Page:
gordito(a) Literally translates as "fatty/fatty," but can be used as a gentle nickname for the other half.

hermosa Belle (there is also a male variant, hermoso, but this is rarely used).

mueca doll


Yo también te quiero, nena. I love you too, baby.

¿Quieres hacer algo de desayunar, corazón? Will you make me breakfast, sweetheart?

Feliz cumpleaños, querido.. Happy birthday, honey.

Soy Gollum... y tú eres mi tesoro. I am Gollum and you are my precious.

Cualquier cosa por ti, nene. Anything for you, baby.

Secrets of attraction

Anyone who hears live Spanish at least once is left very impressed and, as a result, asks the question: why is it so appealing? The answer lies in the lexical plane, because it is not without reason that this particular foreign language takes an honorable 5th place among all languages of the world in terms of its richness and aesthetics. What is the secret? There are several:

- active use of diminutive suffixes; - large number of expressive expressions; - many bright funny words; - wide range of vocabulary to express positive and overly emotional evaluations.

Surely it is these features and the beautiful Spanish words themselves that encourage people all over the world to learn this language. And here it is not unreasonable to note that many famous polyglots knew it, including Anthony Burgess, about whom we write here.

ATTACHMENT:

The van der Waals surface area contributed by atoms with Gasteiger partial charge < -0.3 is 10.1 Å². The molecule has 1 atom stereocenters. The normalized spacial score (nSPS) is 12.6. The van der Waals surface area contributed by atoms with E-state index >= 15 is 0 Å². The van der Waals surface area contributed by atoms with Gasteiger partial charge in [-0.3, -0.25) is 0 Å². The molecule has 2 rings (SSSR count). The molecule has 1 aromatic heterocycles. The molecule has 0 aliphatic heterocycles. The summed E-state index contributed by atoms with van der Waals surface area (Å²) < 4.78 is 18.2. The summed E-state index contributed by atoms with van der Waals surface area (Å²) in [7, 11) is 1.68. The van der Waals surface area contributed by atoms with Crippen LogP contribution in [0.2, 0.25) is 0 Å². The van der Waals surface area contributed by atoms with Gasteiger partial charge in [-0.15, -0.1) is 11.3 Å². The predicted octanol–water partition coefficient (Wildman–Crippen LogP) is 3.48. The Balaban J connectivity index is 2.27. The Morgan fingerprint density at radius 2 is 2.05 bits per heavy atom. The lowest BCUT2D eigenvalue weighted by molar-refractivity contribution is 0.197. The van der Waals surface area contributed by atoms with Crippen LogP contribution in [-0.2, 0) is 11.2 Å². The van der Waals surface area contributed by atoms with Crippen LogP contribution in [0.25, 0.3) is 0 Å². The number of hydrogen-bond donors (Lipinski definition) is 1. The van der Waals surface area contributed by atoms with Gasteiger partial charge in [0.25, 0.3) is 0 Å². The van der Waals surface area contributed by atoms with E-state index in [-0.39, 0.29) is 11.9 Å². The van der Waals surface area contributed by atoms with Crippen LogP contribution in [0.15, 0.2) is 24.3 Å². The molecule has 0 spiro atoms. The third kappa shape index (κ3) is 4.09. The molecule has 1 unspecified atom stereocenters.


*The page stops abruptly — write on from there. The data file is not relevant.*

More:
Topic Phrases

Eres mi todo. - You are everything to me.

Eres el amor de mi vida. - You are the love of (my) life.

Te quiero con todo mi alma .. - I love you with all my soul.

Te quiero con locura .. I love you madly.

Estoy completamente enamorado(a) de ti. - I am head over heels in love with you.

Cada diํa te quiero más. - Every day I love you more and more.

Dar mi un beso. - Kiss me.

¿Me quieres/amas? - Do you love me?

Te echo de menos. - I miss you.

Te voy a echar de menos. - I will miss you.

Soy feliz de compartir cada instante de mi vida a tu lado. - I am happy that I can share every moment of my life with you.

Tu amor me inspira, tu ternura me conmueve y tus besos me enloquecen .. - Your love inspires me, your tenderness moves me, and your kisses drive me crazy.

Pienso en ti todo el tiempo. - I think of you all the time.

Solo puedo pensar en ti. - I can only think about you.